Digital Olfaction & Fermentation: What You Need to Know

By Fanny Turlure

While consumers may associate fermentation with everything from the gross to the tasty, growing consumer demands for healthier food options coming out of the COVID-19 pandemic are bringing fermentation to the forefront of the food and beverage industry. We’re seeing an increased awareness of the health benefits from fermented foods and drinks – like yogurt, kimchi and Kombucha, to name a few – with many brands now promoting the benefits of these food items for enhanced immunity and nutritional effects. For the growing vegetarian and vegan population, fermentation also increases the range of options for plant-based food, helping create non-dairy yogurts and cheeses, for example.

But as consumers generally adopt healthier habits, they also demand consistent product quality – in spite of challenges such as supply chain disruptions and ingredient shortages. Consumers want industry standardization; standards that can be tricky to maintain in fermented foods, impacting everything from dairy products to alcohol and spirits when it comes to taste, smell, and shelf life.

This is where digital olfaction enters the equation. Let’s take a look at how digital olfaction technology can help optimize the fermentation process for two of the industry’s largest use cases – yogurts and spirits.


Pass the Yogurt

The traditional fermentation of milk into yogurt is monitored through pH measurements, a discontinuous process that requires samples to be removed from a reaction tank in order to be evaluated, and does not account for a vital part of the yogurt-eating experience: smell. Because of this, additional tools are needed to monitor and evaluate the full evolution of the fermented milk to ensure consistent quality across taste and aroma.

Digital olfaction technology enables continuous, non-destructive measurement and empowers manufacturers to assess odor data and raw materials to form a concrete method for ensuring consistency, quality and reproducibility. This optimizes the end-to-end fermentation process, allowing for more effective and efficient production.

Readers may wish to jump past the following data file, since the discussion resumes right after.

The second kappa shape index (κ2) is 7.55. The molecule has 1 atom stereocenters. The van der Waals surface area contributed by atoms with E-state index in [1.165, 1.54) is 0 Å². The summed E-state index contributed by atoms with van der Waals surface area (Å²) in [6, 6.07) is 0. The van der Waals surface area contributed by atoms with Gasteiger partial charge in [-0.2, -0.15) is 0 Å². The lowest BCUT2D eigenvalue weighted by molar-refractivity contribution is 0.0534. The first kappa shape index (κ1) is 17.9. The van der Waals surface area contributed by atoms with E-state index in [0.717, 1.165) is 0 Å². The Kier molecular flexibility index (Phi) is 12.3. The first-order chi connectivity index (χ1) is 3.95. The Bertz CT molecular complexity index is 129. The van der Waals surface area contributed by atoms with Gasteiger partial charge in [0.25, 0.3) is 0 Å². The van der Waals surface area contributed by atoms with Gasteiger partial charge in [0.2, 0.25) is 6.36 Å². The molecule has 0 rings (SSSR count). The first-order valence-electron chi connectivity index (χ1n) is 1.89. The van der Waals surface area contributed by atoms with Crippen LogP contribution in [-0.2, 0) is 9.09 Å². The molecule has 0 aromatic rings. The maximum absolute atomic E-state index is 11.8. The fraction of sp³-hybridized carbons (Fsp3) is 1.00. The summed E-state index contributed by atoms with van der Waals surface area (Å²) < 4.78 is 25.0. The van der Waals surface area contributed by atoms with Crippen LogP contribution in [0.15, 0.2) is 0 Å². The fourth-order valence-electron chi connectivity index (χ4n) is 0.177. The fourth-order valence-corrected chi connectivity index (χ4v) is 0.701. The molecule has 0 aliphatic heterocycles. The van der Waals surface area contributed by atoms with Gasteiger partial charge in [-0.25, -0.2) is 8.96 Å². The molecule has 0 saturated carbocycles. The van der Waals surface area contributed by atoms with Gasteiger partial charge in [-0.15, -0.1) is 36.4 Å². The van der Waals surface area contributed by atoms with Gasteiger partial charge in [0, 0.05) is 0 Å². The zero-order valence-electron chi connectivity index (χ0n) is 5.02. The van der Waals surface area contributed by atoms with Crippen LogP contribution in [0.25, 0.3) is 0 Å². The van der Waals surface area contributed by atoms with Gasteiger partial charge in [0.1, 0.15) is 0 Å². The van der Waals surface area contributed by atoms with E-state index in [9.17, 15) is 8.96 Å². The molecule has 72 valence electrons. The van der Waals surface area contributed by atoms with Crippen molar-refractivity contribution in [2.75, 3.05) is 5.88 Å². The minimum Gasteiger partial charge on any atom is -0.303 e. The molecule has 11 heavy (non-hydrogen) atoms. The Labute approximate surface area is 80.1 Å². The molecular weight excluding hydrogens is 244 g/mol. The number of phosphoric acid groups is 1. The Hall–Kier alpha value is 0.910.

Digital olfaction also helps assess sensory properties when developing innovative new formulations for plant-based yogurts. Plant matrices are typically bitter, astringent and can have strange flavors and odors that are alien to dairy product eaters. So when they are introduced, they often negatively impact consumer interest. As a result, manufacturers will typically incorporate other ingredients such as sugars and fruity aromas to mask these scents and flavors. Digital olfaction enables labs to quickly test these new formulations and find the most optimal flavor profiles and fermentation conditions for these new batches, helping to screen large numbers of formulations. This odor data can also be used to assess shelf life, based on how the aroma develops over time.


Cheers to Digital Olfaction

Industry priorities for alcohol and spirits vary slightly from those for yogurts. For spirits, especially wine, standardization is not as important, as variation is expected by consumers. In fact, it is actually embraced as part of the consumption experience. But while differences between bottles and batches are to be expected, end product quality remains critical to buyers, especially for mass-market commodities.

As a result, manufacturers must be able to monitor and detect defects – such as cork odors or oxidation reactions – during the fermentation process and before products reach consumers. By assessing the odor data of wine and spirits, digital olfaction technology can help detect any spoiled or “sub-quality” goods throughout production, helping maintain end product quality. This becomes especially helpful for optimizing the aging process for alcohols, a delicate procedure during which a very distinctive aroma develops. Using digital olfaction, manufacturers can track odor data as an alcoholic beverage ages to determine the optimal timeline and ensure quality.

Use cases for digital olfaction in fermentation continue to develop as the industry evolves. To learn more about Aryballe’s digital olfaction technology and how it can be applied to the fermentation process, visit: